Thursday, December 25, 2008

Your right in dealing with bill collectors

Stress of being unable to pay can have many effects in time. It is even more stressful to listen to a bill collector continue to call day and night about the recovery of debts. Even if the bill collectors can be persistent (their work), if a bill collector goes beyond the limits of the law, we can act. Federal Fair Debt Collection Practices Act, or FDCPA, prohibits certain acts of unfairness

In order to deal with debt collectors, it pays to learn what they can and cannot do. Although most bill collectors are careful to follow the law when contacting you, some are not. If a bill collector goes too far, you can take action.

The FDCPA covers debt collectors who work for collection agencies. It does not cover debt collectors that are employed by the original creditor (the business or person who first extended you credit or loaned you money).

Debt collectors from collection agencies cannot do any of the following:

* Call you repeatedly or contact you at an unreasonable time (the law presumes that before 8 a.m. or after 9 p.m. is unreasonable).
* Place telephone calls to you without identifying themselves as bill collectors.
* Contact you at work if your employer prohibits it.
* Use obscene or profane language.
* Use or threaten to use violence.
* Claim you owe more than you do.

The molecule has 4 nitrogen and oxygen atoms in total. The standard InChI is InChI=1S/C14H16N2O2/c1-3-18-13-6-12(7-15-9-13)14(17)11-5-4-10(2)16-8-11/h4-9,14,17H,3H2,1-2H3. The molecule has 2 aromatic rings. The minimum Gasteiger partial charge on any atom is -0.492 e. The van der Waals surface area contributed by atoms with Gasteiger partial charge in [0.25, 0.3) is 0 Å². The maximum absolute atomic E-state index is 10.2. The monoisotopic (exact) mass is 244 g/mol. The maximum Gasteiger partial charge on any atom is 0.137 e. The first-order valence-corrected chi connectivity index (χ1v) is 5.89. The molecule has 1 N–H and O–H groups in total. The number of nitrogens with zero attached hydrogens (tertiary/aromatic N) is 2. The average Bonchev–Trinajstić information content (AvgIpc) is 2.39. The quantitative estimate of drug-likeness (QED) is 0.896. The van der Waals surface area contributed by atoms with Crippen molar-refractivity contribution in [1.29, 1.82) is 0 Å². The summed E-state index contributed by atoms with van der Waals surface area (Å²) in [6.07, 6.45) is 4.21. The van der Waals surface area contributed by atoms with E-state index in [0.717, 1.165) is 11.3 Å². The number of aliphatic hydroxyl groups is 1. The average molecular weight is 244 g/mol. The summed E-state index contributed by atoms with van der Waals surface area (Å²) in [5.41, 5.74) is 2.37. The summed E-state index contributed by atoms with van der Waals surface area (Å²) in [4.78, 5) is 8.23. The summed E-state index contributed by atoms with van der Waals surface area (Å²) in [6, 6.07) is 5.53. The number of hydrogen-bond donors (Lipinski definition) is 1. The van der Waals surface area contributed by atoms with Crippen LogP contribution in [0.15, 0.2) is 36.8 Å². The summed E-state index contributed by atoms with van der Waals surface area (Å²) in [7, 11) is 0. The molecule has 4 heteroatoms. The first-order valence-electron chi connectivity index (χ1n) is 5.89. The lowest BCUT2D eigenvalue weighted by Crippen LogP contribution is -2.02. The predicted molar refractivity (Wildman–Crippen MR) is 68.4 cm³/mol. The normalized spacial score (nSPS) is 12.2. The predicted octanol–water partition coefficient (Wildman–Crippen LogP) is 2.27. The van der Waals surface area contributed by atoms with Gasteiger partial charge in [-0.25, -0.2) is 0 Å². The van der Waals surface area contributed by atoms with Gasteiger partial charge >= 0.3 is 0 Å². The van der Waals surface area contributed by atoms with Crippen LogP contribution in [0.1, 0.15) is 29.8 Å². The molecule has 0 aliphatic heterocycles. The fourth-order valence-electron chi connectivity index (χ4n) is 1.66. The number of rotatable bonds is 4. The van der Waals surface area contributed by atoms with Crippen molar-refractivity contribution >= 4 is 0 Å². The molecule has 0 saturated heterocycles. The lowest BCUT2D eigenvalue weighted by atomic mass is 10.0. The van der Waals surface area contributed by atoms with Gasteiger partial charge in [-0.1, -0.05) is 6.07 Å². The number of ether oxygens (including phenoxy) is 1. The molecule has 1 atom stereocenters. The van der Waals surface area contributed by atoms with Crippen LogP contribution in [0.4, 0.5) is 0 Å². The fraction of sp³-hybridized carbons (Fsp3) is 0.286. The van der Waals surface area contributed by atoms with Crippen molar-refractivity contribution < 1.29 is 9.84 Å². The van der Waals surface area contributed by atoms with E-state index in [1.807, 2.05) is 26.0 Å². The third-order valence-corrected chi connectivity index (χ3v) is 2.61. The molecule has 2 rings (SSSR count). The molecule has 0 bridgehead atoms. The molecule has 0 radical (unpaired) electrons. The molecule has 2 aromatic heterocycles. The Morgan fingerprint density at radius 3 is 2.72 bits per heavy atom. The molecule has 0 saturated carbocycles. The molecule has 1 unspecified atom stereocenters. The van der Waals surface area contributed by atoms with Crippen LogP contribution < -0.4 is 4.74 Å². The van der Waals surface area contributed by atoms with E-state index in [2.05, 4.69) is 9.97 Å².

* Claim to be attorneys if they're not.
* Claim that you'll be imprisoned or your property will be seized.
* Send you a paper that resembles a legal document.
* Add unauthorized interest, fees, or charges.
* Contact third parties, other than your attorney, a credit reporting bureau, or the original creditor, except for the limited purpose of finding information about your whereabouts. Unless you have asked collectors in writing to stop contacting you, they can also contact your spouse, your parents (if you are a minor), and your codebtors.

Under the FDCPA, you have the right to tell a collection agency employee to stop contacting you. Simply send a letter stating that you want the collection agency to cease all communications with you. All agency employees are then prohibited from contacting you, except to tell you that collection efforts have ended or that the collection agency or original creditor intends to sue you or take advantage of some other legal remedy.

No comments:

Post a Comment

RSS Feeds Submission Directory